|Date of Birth||May 1, 1892|
|Place of Birth||Keewatin, Ontario|
|Next of Kin||Mr. John Hansen of 702 4th Ave. S., Kenora, Ontario|
|Trade / Calling||Labourer|
|Religion||Other - See Notes|
|Service Record||Link to Service Record|
|Force||Canadian Expeditionary Force|
|Enlisted / Conscripted||Enlisted|
|Place of Enlistment||Kenora, Ontario|
|Age at Enlistment||23|
|Theatre of Service||Europe|
|Prisoner of War||No|
|Date of Death||January 26, 1926|
|Age at Death||33|
|Buried At||Lake of the Woods Cemetery, Kenora, Ontario|
According to his attestation papers, Henry John Hansen was born on 01 May 1892 in Keewatin, Ontario. (His baptism, obituary, and grave marker supports the date of birth as 01 May 1893). His parents were Johan (John) Haakon Hansen and Ida Malis Olson. Siblings included: Karine Hulda (b. 1895), Myrtle (b. 1896), Arthur (b. 1898) and twins Rudolph and Einer (b. 1900). Ida died in the early 1900’s and John took a second wife, Hilma Wahlin, on 08 March 1911. At least two more children were born: John Hans Nilsen and Robert Rudolph.
Henry was educated in Rat Portage (Kenora), Ontario. When he enlisted with the 3rd Contingent for overseas service during WW1 he was working as a labourer. He signed his attestation papers on 21 May 1915 in Kenora and left for Port Arthur to join the 52nd Battalion for training in June. While there he met Hilma Nietula and they married on 02 October, just one month before Henry left for England with his unit. He sailed from St. John, New Brunswick aboard the S.S. California and arrived in England on 03 December.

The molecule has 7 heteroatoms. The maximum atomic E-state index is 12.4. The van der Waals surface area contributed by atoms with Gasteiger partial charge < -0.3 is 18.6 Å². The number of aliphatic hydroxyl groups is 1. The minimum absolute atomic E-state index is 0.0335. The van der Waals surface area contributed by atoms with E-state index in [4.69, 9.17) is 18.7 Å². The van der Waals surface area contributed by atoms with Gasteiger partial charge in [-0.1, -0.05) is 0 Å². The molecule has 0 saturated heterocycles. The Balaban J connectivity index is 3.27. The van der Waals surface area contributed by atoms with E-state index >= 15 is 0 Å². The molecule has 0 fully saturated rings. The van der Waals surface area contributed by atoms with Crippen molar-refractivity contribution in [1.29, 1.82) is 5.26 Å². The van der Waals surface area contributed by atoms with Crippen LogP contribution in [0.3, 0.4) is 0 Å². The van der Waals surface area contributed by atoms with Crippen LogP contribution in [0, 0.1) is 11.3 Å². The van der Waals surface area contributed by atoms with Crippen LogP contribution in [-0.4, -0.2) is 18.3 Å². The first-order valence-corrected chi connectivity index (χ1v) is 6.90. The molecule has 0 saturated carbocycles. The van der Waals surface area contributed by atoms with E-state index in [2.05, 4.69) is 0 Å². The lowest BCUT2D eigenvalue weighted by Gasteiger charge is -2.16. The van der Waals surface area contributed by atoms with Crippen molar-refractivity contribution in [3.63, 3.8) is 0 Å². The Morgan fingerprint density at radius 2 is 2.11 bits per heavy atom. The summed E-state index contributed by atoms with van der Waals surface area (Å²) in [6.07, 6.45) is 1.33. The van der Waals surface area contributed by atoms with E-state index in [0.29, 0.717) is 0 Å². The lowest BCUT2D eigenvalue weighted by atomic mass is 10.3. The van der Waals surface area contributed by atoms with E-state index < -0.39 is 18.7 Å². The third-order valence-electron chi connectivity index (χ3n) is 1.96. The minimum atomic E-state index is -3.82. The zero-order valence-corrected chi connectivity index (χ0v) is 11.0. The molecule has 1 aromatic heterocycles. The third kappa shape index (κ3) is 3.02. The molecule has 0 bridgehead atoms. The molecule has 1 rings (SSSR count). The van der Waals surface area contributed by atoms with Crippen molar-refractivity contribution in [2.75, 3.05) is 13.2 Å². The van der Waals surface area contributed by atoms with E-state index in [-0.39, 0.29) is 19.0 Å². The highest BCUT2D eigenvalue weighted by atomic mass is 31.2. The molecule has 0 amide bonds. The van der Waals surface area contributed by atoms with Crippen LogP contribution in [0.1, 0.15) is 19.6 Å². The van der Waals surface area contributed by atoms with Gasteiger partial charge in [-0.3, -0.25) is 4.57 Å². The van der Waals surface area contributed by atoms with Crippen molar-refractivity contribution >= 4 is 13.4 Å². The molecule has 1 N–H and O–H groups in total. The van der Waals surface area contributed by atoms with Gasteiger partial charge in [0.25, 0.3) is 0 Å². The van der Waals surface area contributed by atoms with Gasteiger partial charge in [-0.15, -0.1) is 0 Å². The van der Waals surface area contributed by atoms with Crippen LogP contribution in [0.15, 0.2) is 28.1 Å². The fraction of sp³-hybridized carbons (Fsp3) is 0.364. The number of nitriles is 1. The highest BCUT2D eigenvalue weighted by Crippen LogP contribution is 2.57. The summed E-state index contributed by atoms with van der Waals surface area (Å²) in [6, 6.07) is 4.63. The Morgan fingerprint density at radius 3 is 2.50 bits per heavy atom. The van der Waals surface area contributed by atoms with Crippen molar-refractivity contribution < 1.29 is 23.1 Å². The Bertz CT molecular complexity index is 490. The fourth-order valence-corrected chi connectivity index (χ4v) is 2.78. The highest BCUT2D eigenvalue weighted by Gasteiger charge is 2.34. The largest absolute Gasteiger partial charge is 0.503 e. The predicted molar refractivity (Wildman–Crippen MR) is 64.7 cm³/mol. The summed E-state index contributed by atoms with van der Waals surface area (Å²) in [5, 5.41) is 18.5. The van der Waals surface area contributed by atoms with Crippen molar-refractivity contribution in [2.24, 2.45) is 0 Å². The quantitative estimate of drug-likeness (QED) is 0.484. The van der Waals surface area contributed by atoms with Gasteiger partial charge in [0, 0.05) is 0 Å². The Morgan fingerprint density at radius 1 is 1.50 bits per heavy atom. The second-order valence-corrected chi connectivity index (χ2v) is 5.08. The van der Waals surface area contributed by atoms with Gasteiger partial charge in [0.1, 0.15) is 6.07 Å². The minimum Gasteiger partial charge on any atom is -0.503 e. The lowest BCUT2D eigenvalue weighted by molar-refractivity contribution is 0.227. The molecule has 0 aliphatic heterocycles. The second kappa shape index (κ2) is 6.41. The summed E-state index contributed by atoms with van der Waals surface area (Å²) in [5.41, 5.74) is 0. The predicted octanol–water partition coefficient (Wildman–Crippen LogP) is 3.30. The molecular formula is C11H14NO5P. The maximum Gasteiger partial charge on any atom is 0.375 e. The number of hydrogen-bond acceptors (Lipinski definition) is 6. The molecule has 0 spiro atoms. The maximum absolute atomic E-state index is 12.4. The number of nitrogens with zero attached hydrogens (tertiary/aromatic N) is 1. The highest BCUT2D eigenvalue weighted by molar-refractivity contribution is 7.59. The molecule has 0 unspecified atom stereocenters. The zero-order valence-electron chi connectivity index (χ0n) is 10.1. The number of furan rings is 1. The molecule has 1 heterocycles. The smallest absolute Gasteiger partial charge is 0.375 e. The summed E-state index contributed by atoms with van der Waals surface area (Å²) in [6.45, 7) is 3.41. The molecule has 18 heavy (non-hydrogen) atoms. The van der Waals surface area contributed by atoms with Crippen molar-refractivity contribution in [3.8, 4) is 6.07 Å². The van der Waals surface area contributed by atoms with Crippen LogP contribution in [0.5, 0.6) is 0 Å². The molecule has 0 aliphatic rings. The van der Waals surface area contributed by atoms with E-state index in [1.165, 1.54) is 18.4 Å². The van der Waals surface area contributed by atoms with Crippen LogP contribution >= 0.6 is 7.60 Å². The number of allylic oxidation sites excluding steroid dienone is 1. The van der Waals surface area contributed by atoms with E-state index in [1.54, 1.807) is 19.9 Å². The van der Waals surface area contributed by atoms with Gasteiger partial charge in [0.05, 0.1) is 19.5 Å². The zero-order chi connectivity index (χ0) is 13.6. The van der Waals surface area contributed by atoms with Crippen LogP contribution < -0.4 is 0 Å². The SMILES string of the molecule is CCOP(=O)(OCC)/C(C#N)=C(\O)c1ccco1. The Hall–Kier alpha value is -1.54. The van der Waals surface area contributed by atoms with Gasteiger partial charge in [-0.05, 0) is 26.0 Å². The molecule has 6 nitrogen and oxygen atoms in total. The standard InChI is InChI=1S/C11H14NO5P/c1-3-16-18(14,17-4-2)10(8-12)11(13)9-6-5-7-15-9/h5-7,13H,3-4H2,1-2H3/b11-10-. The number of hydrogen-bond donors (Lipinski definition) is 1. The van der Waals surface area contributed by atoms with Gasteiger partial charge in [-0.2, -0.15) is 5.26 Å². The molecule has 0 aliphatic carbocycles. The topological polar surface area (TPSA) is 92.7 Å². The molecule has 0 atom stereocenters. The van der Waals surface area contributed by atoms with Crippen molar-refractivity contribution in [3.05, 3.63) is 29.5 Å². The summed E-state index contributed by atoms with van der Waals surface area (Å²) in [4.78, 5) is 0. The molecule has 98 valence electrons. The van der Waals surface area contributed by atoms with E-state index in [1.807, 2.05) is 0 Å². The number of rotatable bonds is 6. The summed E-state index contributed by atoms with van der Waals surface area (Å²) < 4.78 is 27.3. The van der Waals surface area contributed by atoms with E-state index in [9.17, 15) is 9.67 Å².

Henry was sent to France in February 1916 and served there for three years with the 52nd Battalion. During this time the battalion took part in many of the war’s major battles including: Mount Sorrel, Somme (1916), Arras (1917, 1918), Vimy 1917, Hill 70, Ypres (1917), Passchendaele, and the Hindenburg Line. Henry’s service file records several minor illnesses (bronchitis, fever of unknown origin, urethritis and venereal disease) but no wounds or injuries. While receiving treatment in hospital in France in October 1917, Henry forfeited three days pay ‘for irregular conduct being in improper possession of government property in cooking potatoes outside the hospital marquee.’ He returned to England in February of 1919 and sailed for Canada in March aboard the S.S. Olympic. Henry’s official discharge due to demobilization came on 31 March 1919 in Port Arthur.
Henry was employed for a time in pulp mills in Port Arthur but on the opening of the paper mill in Kenora he returned to work at it. The local newspaper reported that Henry had been gassed during his overseas service and ‘since returning was having trouble from time to time’. After another ‘attack between Christmas and New Years 1925’, Henry decided to have an operation that could provide a permanent remedy. He had the operation on 25th January 1926 in Winnipeg and although it was deemed successful, complications developed and Henry died the next morning. He was buried in Lake of the Woods Cemetery, Kenora. Henry was survived by his wife and two small children; his father, John; his sisters – Hulda Swanson & Myrtle Nickel; and brothers Arthur and Einer (who served with the Royal Canadian Navy).